8. Where do you see book publishing heading? I don’t know enough about technology to predict where book publishing is headed, but I do know that changes and shifts in technology will be reflected in the world of publishing. For example, people will be reading more on their phones, ebooks will eventually become multi-media --- comprising video, social networking, and other elements. My fear is that small presses will be squeezed between the juggernauts of the big six publishers and self-publishers, but my hope is that small presses will continue creating a pool of quality books for those who want well-written, well-edited, and interesting books.
Pat Bertram is the author of the suspense novels Light Bringer, More Deaths Than One, A Spark of Heavenly Fire, and Daughter Am I. Bertram is also the author of Grief: The Great Yearning, “an exquisite book, wrenching to read, and at the same time full of profound truths.” For more information, please consult: www.patbertram.com.
HAVING A BABY BY THE BOOKI received a copy of a book that can help women address fertility issues and give birth to a healthy child, Be Fruitful: The Essential Guide to Maximizing Fertility and Giving Birth to a Healthy Child, by Victoria Maizes, MD. It seems like a book that can address wellness for women overall -- and for those seeking a healthy pregnancy, it will be very useful.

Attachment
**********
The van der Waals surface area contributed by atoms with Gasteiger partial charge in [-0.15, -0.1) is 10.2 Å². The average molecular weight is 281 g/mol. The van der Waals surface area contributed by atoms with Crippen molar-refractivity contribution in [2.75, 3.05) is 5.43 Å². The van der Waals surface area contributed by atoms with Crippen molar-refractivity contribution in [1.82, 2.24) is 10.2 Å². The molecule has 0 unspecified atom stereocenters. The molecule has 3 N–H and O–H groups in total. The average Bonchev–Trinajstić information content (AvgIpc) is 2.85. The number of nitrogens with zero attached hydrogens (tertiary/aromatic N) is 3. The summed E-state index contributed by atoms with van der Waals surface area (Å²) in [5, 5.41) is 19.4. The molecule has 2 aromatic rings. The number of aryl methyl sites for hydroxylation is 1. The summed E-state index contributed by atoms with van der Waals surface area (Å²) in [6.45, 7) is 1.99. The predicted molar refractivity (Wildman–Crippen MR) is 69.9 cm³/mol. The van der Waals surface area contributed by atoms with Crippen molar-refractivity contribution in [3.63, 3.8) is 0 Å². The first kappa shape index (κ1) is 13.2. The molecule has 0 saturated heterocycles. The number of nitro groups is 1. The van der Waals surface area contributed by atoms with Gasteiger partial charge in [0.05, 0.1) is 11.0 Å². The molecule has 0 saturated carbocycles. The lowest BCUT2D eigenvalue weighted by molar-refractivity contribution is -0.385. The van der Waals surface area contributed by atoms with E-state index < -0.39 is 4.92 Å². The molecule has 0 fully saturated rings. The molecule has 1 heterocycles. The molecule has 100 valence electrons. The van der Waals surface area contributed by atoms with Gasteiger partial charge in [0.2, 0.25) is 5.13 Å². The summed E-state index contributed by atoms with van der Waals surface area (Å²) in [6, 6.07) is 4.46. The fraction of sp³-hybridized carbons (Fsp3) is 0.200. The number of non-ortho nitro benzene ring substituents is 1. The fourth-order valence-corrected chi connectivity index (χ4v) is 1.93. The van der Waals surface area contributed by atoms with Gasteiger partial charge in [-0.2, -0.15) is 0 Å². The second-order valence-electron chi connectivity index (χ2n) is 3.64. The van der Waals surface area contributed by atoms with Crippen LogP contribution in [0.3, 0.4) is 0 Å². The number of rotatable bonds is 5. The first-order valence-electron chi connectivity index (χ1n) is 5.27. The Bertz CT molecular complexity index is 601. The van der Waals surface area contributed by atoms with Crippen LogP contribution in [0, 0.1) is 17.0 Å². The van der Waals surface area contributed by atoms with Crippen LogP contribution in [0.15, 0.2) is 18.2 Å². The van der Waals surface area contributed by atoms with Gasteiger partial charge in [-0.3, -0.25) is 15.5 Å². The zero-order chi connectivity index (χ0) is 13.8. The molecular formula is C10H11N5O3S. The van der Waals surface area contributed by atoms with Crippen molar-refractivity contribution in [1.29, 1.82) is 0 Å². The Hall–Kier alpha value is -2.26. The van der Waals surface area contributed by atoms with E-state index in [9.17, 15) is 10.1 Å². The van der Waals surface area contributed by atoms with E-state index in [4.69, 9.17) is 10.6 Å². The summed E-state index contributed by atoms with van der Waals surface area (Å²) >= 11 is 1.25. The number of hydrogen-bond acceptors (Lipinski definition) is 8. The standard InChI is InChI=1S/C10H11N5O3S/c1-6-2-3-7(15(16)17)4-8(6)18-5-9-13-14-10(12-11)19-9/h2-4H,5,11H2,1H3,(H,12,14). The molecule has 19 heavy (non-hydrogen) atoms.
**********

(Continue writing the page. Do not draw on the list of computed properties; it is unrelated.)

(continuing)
The back cover summarizes it perfectly:
“The increase in environmental toxins, processed foods, and stress, as well as the advancing ages at which couples seek to have children, have made it difficult for women to conceive. In Be Fruitful, Victoria Maizes, MD, an expert on women’s health and the executive director of the Arizona Center for Integrative Medicine founded by Dr. Andrew Weil, delivers all the information women and their partners need to conceive with easy and confidence and to bear healthy children”
The book offers the following:
<A comprehensive self-assessment that helps readers identify the potential physical, emotional, and practical roadblocks standing between them and conception.
<A detailed description of the pre-conception doctor’s visit and how to make the most of it.
<Clear and easy-to-follow dietary, supplement, and exercise recommendations proven to lead to lasting health and optimal fertility.
<An analysis of the opportunities afforded by conventional fertility treatments.
<Information about the effects of stress and intelligent, simple ways to incorporate a mind-body practice into one’s life.
<A discussion of the benefits and risks of Traditional Chinese Medicine, herbal supplements, Avurveda and other holistic treatments and spiritual practices.
There is no question that our health is linked to good nutrition, and this book supports the idea that it extends to your baby as well. For more information, please consult: http://victoriamaizesmd.com/
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Brian Feinblum’s views, opinions, and ideas expressed in this blog are his alone and not that of his employer, the nation’s largest book promoter. You can follow him on Twitter @theprexpert and email him at email@example.com. He feels more important when discussed in the third-person. This blog is copyrighted material by BookMarketingBuzzBlog ©2013